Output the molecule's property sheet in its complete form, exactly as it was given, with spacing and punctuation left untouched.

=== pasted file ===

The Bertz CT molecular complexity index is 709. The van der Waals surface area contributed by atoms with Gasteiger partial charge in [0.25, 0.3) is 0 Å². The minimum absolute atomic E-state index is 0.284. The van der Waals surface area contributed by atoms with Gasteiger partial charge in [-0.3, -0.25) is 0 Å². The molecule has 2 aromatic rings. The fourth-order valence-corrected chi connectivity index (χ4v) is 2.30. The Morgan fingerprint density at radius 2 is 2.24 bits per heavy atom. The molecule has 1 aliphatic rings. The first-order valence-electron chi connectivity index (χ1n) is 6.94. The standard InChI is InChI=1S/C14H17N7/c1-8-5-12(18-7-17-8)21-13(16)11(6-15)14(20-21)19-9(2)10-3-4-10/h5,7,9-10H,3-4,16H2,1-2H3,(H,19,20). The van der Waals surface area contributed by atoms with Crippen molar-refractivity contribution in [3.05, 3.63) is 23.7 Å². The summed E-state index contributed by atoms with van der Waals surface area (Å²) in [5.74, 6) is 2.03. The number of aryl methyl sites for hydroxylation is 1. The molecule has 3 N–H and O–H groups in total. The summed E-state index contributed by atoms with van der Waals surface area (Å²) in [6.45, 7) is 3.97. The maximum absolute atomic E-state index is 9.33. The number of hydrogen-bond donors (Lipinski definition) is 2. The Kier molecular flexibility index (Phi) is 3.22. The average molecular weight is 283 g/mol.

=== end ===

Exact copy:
The Bertz CT molecular complexity index is 709. The van der Waals surface area contributed by atoms with Gasteiger partial charge in [0.25, 0.3) is 0 Å². The minimum absolute atomic E-state index is 0.284. The van der Waals surface area contributed by atoms with Gasteiger partial charge in [-0.3, -0.25) is 0 Å². The molecule has 2 aromatic rings. The fourth-order valence-corrected chi connectivity index (χ4v) is 2.30. The Morgan fingerprint density at radius 2 is 2.24 bits per heavy atom. The molecule has 1 aliphatic rings. The first-order valence-electron chi connectivity index (χ1n) is 6.94. The standard InChI is InChI=1S/C14H17N7/c1-8-5-12(18-7-17-8)21-13(16)11(6-15)14(20-21)19-9(2)10-3-4-10/h5,7,9-10H,3-4,16H2,1-2H3,(H,19,20). The van der Waals surface area contributed by atoms with Crippen molar-refractivity contribution in [3.05, 3.63) is 23.7 Å². The summed E-state index contributed by atoms with van der Waals surface area (Å²) in [5.74, 6) is 2.03. The number of aryl methyl sites for hydroxylation is 1. The molecule has 3 N–H and O–H groups in total. The summed E-state index contributed by atoms with van der Waals surface area (Å²) in [6.45, 7) is 3.97. The maximum absolute atomic E-state index is 9.33. The number of hydrogen-bond donors (Lipinski definition) is 2. The Kier molecular flexibility index (Phi) is 3.22. The average molecular weight is 283 g/mol.